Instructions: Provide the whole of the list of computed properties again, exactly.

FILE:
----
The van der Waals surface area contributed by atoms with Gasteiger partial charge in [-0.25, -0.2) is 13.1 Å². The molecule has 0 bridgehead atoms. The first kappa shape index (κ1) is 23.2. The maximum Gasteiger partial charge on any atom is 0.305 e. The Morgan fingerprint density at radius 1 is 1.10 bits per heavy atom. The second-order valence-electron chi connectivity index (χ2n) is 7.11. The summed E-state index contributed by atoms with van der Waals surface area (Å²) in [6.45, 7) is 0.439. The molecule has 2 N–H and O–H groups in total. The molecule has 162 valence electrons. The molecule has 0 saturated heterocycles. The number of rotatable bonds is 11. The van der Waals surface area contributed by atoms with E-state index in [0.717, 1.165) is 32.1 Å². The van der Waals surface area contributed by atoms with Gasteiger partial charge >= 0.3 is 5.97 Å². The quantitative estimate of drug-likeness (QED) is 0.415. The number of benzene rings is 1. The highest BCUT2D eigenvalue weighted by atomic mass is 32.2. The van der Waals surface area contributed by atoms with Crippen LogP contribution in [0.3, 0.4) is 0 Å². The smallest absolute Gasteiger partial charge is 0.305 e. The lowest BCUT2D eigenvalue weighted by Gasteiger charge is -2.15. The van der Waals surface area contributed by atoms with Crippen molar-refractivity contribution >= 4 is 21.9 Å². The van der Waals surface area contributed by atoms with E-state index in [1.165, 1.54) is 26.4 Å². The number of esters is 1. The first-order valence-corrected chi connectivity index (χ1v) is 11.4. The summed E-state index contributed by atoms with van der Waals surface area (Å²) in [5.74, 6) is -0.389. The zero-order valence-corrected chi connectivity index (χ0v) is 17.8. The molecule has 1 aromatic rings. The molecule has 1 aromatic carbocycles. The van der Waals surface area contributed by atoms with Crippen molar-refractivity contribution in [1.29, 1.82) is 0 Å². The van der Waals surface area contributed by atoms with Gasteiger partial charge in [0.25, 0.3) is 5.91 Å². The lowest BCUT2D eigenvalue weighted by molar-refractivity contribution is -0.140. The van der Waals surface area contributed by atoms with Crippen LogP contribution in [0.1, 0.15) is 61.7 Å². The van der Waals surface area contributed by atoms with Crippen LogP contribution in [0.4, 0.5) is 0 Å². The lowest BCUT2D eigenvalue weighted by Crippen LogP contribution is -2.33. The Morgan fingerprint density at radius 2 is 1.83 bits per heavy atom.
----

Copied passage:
The van der Waals surface area contributed by atoms with Gasteiger partial charge in [-0.25, -0.2) is 13.1 Å². The molecule has 0 bridgehead atoms. The first kappa shape index (κ1) is 23.2. The maximum Gasteiger partial charge on any atom is 0.305 e. The Morgan fingerprint density at radius 1 is 1.10 bits per heavy atom. The second-order valence-electron chi connectivity index (χ2n) is 7.11. The summed E-state index contributed by atoms with van der Waals surface area (Å²) in [6.45, 7) is 0.439. The molecule has 2 N–H and O–H groups in total. The molecule has 162 valence electrons. The molecule has 0 saturated heterocycles. The number of rotatable bonds is 11. The van der Waals surface area contributed by atoms with E-state index in [0.717, 1.165) is 32.1 Å². The van der Waals surface area contributed by atoms with Gasteiger partial charge >= 0.3 is 5.97 Å². The quantitative estimate of drug-likeness (QED) is 0.415. The number of benzene rings is 1. The highest BCUT2D eigenvalue weighted by atomic mass is 32.2. The van der Waals surface area contributed by atoms with Crippen LogP contribution in [0.3, 0.4) is 0 Å². The smallest absolute Gasteiger partial charge is 0.305 e. The lowest BCUT2D eigenvalue weighted by Gasteiger charge is -2.15. The van der Waals surface area contributed by atoms with Crippen molar-refractivity contribution >= 4 is 21.9 Å². The van der Waals surface area contributed by atoms with E-state index in [1.165, 1.54) is 26.4 Å². The number of esters is 1. The first-order valence-corrected chi connectivity index (χ1v) is 11.4. The summed E-state index contributed by atoms with van der Waals surface area (Å²) in [5.74, 6) is -0.389. The zero-order valence-corrected chi connectivity index (χ0v) is 17.8. The molecule has 1 aromatic rings. The molecule has 1 aromatic carbocycles. The van der Waals surface area contributed by atoms with Crippen molar-refractivity contribution in [1.29, 1.82) is 0 Å². The van der Waals surface area contributed by atoms with Gasteiger partial charge in [0.25, 0.3) is 5.91 Å². The lowest BCUT2D eigenvalue weighted by molar-refractivity contribution is -0.140. The van der Waals surface area contributed by atoms with Crippen LogP contribution in [0.1, 0.15) is 61.7 Å². The van der Waals surface area contributed by atoms with Crippen LogP contribution in [0.4, 0.5) is 0 Å². The lowest BCUT2D eigenvalue weighted by Crippen LogP contribution is -2.33. The Morgan fingerprint density at radius 2 is 1.83 bits per heavy atom.